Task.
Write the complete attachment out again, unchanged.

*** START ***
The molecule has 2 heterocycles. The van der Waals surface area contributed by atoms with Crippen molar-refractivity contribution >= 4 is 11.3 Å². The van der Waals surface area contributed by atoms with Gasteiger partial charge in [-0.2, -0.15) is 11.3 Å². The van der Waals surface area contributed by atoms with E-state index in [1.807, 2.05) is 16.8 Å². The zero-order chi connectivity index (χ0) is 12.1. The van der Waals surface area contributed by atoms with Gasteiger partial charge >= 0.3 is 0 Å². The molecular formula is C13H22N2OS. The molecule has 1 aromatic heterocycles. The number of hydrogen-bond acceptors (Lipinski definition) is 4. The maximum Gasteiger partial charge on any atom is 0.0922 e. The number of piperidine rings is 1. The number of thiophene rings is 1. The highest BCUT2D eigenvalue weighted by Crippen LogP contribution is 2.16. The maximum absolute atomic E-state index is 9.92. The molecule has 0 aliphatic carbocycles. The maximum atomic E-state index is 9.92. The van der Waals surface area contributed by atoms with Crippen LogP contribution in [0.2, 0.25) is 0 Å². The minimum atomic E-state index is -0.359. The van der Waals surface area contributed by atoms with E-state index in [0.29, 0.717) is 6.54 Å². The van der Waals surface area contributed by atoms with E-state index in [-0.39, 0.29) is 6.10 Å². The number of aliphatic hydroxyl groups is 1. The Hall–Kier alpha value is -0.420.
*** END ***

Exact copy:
The molecule has 2 heterocycles. The van der Waals surface area contributed by atoms with Crippen molar-refractivity contribution >= 4 is 11.3 Å². The van der Waals surface area contributed by atoms with Gasteiger partial charge in [-0.2, -0.15) is 11.3 Å². The van der Waals surface area contributed by atoms with E-state index in [1.807, 2.05) is 16.8 Å². The zero-order chi connectivity index (χ0) is 12.1. The van der Waals surface area contributed by atoms with Gasteiger partial charge >= 0.3 is 0 Å². The molecular formula is C13H22N2OS. The molecule has 1 aromatic heterocycles. The number of hydrogen-bond acceptors (Lipinski definition) is 4. The maximum Gasteiger partial charge on any atom is 0.0922 e. The number of piperidine rings is 1. The number of thiophene rings is 1. The highest BCUT2D eigenvalue weighted by Crippen LogP contribution is 2.16. The maximum absolute atomic E-state index is 9.92. The molecule has 0 aliphatic carbocycles. The maximum atomic E-state index is 9.92. The van der Waals surface area contributed by atoms with Crippen LogP contribution in [0.2, 0.25) is 0 Å². The minimum atomic E-state index is -0.359. The van der Waals surface area contributed by atoms with E-state index in [0.29, 0.717) is 6.54 Å². The van der Waals surface area contributed by atoms with E-state index in [-0.39, 0.29) is 6.10 Å². The number of aliphatic hydroxyl groups is 1. The Hall–Kier alpha value is -0.420.